The info in the Shelby Registry is consistant to these documents to a point. The selling dealer, Serial number, Brittnay Blue color, and buyer all check out.
The 427 was listed as a factory option. With that said, Shelby paparwork suggest that only (3) cars left SA with a 427. I see nothing in the Registry stating that this was an original 427 car. Most (of the few) 427 cars were dealer installed (a VERY expensive option at the time), perhaps consistant with the 427 "special installation package" listed on the invoice and the total sale price. It appears that this original owner traded the '67 for a '69 Shelby later. Also, the Registry states that a later owner purchased the car with a 390, and replaced it with a 427.
I saw a TV show once where they were talking with some of the guys with Shelby and they were showing a 67 GT-500 that they drove on a track in Texas for something like 1000 miles on these Goodyear tires they were promoting. It was originally supposed to be Carroll himself driving but he had some health issues so one of his top guys did it instead. Anyway, this GT-500 had a 427, they said it was dealer installed, as were all 427's in any Shelbys. They said who the dealer was but I can't remember, I think it was in CA. They said after the car was returned to the dealership they had a really hard time selling it./forums/images/icons/crazy.gif.
Yes, I believe the Shelbys that were destined for dealer installed 427 motors arrived at the dealer with 428's. As I recall, the 427 was a ~$3,000 option, a TON of money in 1967.
The only thing more original than a documented dealer-installed 427 would be one of the three Shelby installed 427 cars.
I think this documentation would build a strong business case that this car is one of the orignal 'dealer-installed' 427 cars. If you or someone you know is thinging about purchasing this Shelby, I would urge you to speak with the SAAC to further verify it authenticity.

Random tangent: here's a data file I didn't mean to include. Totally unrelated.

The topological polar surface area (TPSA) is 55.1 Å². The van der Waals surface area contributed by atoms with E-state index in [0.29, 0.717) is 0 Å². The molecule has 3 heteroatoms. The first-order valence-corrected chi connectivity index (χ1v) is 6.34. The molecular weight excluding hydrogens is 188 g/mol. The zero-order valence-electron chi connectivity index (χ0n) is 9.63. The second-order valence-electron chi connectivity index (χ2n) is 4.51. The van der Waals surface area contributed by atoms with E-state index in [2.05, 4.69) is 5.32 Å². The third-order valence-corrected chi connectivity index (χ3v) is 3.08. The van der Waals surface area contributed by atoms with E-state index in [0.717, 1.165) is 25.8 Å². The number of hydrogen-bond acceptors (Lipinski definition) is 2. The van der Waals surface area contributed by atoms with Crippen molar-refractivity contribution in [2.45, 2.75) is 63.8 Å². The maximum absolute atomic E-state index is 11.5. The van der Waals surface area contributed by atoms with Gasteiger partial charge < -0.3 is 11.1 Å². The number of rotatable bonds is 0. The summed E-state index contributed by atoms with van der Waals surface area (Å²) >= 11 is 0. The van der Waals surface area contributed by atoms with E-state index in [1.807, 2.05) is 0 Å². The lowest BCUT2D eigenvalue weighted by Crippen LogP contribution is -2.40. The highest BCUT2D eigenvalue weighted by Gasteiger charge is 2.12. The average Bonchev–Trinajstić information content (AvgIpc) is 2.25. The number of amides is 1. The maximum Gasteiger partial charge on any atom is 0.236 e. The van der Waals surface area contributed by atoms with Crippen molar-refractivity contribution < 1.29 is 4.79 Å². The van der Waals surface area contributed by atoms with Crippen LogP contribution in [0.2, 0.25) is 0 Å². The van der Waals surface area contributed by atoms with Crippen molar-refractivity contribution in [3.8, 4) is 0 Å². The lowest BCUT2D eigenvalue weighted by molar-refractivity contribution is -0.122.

as a "survivor" from the era, I can attest to a LOT of "under the table" dealings with these cars....
We had a place called Stick City here in SoCAl that handled strictly high performance cars, mostly musclecars of the era (late 1960s).
I remember me and a few friends dropping by one afternoon as they were unloading a brand-new 1968 1/2 fastback Cobrajet, green in color. The plastic was still on the seats!!!
At any rate, the car was pulled into the garage and the 428 IMMEDIATELY taken out while a brand new, in the crate Holmon-Moody 427 was sitting waiting to be put into the car. I recall the mechanics laughing at the 428 saying "just like Ford - builds a bitchin car like this and puts a station wagon motor in it!!"
In those days, money talked and you could get the dealer to do just about ANYTHING to make the sale. High performance parts ranging from simple intakes and headders to complete monster horsepower engines were available over the counter and of course, installed by Ford dealership mechanics. Even though the car says this code or that code, there are many original owners out there that had their cake (ie engine change) before even taking possession of the car....
I'm not sitting here with my registry but Shelby only made 2 "factory" 427's. (maybe 1 or maybe 3) SAAC has the paperwork. That is factory installed at the Shelby American airport assembly line. The price was $7500, at a time where you could buy a 427 Cobra for that much, and the 427 Shelby owner would be looking at your tail lights. Some dealers installed a 427 while new. Others (most) put it in after an owner blew up the 428 and warrantied the motor,and paid the difference.
Thank you all for your input. It's been very educational. And yeah, I wish I could buy this car, but I think I'll rather have a 65-67 Shelby (for 40 to 50 K) that you're not afraid to drive. I think I would be with this car.